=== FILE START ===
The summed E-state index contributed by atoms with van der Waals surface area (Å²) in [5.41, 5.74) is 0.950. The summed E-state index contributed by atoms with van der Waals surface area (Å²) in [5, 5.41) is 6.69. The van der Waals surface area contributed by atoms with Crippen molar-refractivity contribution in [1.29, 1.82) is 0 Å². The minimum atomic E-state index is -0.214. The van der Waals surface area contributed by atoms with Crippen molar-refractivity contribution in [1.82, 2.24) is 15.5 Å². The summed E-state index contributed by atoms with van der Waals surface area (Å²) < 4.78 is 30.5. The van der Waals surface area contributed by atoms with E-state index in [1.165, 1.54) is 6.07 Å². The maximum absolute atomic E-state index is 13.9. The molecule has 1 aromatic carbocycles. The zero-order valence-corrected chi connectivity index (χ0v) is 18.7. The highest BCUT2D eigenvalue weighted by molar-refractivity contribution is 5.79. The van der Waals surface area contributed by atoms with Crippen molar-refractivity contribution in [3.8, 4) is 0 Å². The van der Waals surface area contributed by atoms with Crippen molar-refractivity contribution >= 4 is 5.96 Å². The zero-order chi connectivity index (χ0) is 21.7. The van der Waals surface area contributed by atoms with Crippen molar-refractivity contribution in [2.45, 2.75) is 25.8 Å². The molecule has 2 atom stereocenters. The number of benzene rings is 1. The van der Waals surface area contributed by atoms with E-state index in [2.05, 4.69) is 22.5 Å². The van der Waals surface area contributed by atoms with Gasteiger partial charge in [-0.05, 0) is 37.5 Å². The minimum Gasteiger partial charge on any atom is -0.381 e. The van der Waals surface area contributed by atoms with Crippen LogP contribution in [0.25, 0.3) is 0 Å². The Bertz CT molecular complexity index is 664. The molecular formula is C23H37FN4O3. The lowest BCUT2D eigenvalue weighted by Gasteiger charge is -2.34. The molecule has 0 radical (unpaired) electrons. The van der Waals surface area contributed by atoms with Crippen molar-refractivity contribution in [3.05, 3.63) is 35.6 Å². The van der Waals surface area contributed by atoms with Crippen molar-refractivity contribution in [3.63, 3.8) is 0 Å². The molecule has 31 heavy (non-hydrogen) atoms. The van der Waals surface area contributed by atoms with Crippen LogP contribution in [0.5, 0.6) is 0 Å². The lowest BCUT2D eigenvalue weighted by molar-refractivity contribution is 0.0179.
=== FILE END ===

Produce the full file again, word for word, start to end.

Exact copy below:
The summed E-state index contributed by atoms with van der Waals surface area (Å²) in [5.41, 5.74) is 0.950. The summed E-state index contributed by atoms with van der Waals surface area (Å²) in [5, 5.41) is 6.69. The van der Waals surface area contributed by atoms with Crippen molar-refractivity contribution in [1.29, 1.82) is 0 Å². The minimum atomic E-state index is -0.214. The van der Waals surface area contributed by atoms with Crippen molar-refractivity contribution in [1.82, 2.24) is 15.5 Å². The summed E-state index contributed by atoms with van der Waals surface area (Å²) < 4.78 is 30.5. The van der Waals surface area contributed by atoms with E-state index in [1.165, 1.54) is 6.07 Å². The maximum absolute atomic E-state index is 13.9. The molecule has 1 aromatic carbocycles. The zero-order valence-corrected chi connectivity index (χ0v) is 18.7. The highest BCUT2D eigenvalue weighted by molar-refractivity contribution is 5.79. The van der Waals surface area contributed by atoms with Crippen molar-refractivity contribution in [3.8, 4) is 0 Å². The van der Waals surface area contributed by atoms with Crippen molar-refractivity contribution >= 4 is 5.96 Å². The zero-order chi connectivity index (χ0) is 21.7. The van der Waals surface area contributed by atoms with Crippen molar-refractivity contribution in [2.45, 2.75) is 25.8 Å². The molecule has 2 atom stereocenters. The number of benzene rings is 1. The van der Waals surface area contributed by atoms with E-state index in [2.05, 4.69) is 22.5 Å². The van der Waals surface area contributed by atoms with Gasteiger partial charge in [-0.05, 0) is 37.5 Å². The minimum Gasteiger partial charge on any atom is -0.381 e. The van der Waals surface area contributed by atoms with Crippen LogP contribution in [0.25, 0.3) is 0 Å². The Bertz CT molecular complexity index is 664. The molecular formula is C23H37FN4O3. The lowest BCUT2D eigenvalue weighted by Gasteiger charge is -2.34. The molecule has 0 radical (unpaired) electrons. The van der Waals surface area contributed by atoms with Crippen molar-refractivity contribution in [3.05, 3.63) is 35.6 Å². The van der Waals surface area contributed by atoms with Crippen molar-refractivity contribution in [3.63, 3.8) is 0 Å². The molecule has 31 heavy (non-hydrogen) atoms. The van der Waals surface area contributed by atoms with Crippen LogP contribution in [0.5, 0.6) is 0 Å². The lowest BCUT2D eigenvalue weighted by molar-refractivity contribution is 0.0179.